4) Edge is a point of transition, as in transitioning or switching from a higher carb to a lower carb snack.
5) Lastly, edge relates to keenness or zest, which fit the positioning and helped convey the personality of this new family brand.
Edge provided multiple reasons for this product line to stand out from the crowd of low-carb competitors.
An Ergonomic Office Chair
Herman Miller needed a name for a new office chair. The chair was designed with the human body in mind, offering a wide range of ergonomic features. It was flexible and resilient enough to support the full range of seating positions and body movements throughout the day.
The name needed to be short, preferably a single word. It needed to support an upscale, more premium brand positioning. It also had to reflect the unique ergonomic design that differentiated this chair from competitive offerings. Finally, it needed to work well around the world.
Many initial name ideas failed NameStormers’ domestic and international trademark screenings. Also, the NameStormers listened to over 20 key Herman Miller professionals in sales offices around the world, soliciting their feedback after each round of creative naming. NameStormers was particularly interested in comments on potential linguistic problems, contemporary usage issues or cultural concerns. Feedback was collected and tabulated, key comments were highlighted by country, and names were ranked based upon overall worldwide acceptability. This information was shared with the Herman Miller core naming team throughout the process, and ultimately the Mirra name was selected.
Mirra, derived from mirror, leveraged the idea that the chair mirrored the movements of the body and joints. Mirra also came from the root “mira” as in “miraculous” flexibility, comfort and durability. It has proven to be a distinctive and memorable name around the world.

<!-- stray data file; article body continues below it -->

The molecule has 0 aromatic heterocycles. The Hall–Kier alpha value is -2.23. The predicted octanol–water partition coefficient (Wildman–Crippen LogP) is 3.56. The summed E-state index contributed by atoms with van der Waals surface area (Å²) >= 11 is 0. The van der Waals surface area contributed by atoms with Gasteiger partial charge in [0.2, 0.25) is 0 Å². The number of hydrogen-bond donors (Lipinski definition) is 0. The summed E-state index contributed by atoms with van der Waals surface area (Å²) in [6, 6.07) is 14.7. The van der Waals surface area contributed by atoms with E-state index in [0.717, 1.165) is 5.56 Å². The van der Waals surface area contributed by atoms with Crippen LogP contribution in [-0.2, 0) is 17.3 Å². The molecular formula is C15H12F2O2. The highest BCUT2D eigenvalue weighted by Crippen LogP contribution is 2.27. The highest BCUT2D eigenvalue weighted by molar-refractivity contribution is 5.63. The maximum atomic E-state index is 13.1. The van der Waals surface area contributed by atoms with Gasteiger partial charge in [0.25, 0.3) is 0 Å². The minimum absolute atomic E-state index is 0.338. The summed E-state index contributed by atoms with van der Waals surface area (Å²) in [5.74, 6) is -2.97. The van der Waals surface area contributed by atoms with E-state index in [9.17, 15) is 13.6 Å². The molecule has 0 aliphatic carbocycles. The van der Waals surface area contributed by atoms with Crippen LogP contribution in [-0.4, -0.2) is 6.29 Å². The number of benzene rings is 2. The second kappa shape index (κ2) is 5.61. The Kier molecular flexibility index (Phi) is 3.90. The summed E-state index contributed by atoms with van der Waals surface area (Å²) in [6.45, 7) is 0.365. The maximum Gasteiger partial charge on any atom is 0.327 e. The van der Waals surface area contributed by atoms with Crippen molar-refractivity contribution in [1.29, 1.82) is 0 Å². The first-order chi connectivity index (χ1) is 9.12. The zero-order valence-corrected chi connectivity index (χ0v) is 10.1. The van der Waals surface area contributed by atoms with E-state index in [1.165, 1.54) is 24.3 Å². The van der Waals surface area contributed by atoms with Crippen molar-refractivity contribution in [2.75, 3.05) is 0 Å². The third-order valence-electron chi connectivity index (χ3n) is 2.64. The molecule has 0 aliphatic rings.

SK C&C USA, a subsidiary of the $65 billion South Korean SK telecom giant, came to NameStormers needing a new masterbrand and naming architecture, including the development of key family sub-brand names.
The new names and architecture needed to span all of SK’s mCommerce apps for every supported platform and work well in selected languages. The names needed to engage customers in the B2B space while sounding solid, reliable and relevant.
NameStormers developed the Corfire name as the over-arching masterbrand. Cor, as in central and essential + fire for rapid deployment, power and action. A cool and edgy style of name that has been well-received. And Corfire allowed for sub-brand build-outs like CorPay, Cor360 and CorTrust. Go to Corfire.com for more information on this mobile commerce suite of products.
KSS was a meaningless acronym for most customers and employees alike, easily forgotten and lacking in emotional engagement. It also had some legal restrictions on its usage.
The KSS management team wanted a new name that had some subtle linkage back to KSS but conveyed more about who they were and differentiated them from the competitive set.
We worked with Bob Stein, CEO, and with his senior management team on many ideas until Kalibrate was selected. Here is what Bob has to say about the new name:
I am very pleased to announce that KSS Fuels has changed its company name to reflect the integration of Market Planning Solutions Inc. (MPSI) and the launch of a revolutionary new suite of petroleum retail decision support solutions. From now on the company will be known as Kalibrate Technologies and will do business under the shortened name Kalibrate.
We’re very excited about this development as it heralds a new era for the company, building on more than 20 years of delivering products and services to our clients in over 68 countries around the world. The launch of our new integrated suite of petroleum retail value chain solutions will be happening soon and we look forward to sharing our vision and roadmap with you.
Dictionary: “to measure in an exact and precise way; to adjust to take external factors into account or to allow comparison with other data; carefully assess, set, or adjust”
The key to petroleum retail success lies in understanding your market and customers and calibrating your business to fulfill their needs and demands. This is what we do at Kalibrate – we provide petroleum retailers with intelligence tools, software and services to analyze their operating data as the basis for defining and managing strategies to deliver on performance goals.
Kalibrate = retailer knowledge + domain expertise + best practice + data + advanced analytical decision-support tools.
Built in the 1930’s in the art deco style, University Towers is located in the university district in Seattle (akin to the Fillmore District in San Francisco).
As part of a major renovation, the owners wanted to rebrand the property with a more hip look and with-it name that fit its architecture and proximity to the university fraternities and sororities.
The Hotel Deca name was chosen after reviewing dozens of ideas because it:
- Tied back to the art deco style
- Deca is from the Greek for “10,” appealing to the local fraternities and sororities and their social chairs
- It differentiated the property from all competitors throughout Seattle
- It was easy to say, spell and remember
- It was short, easily fitting on signage and other brand touch points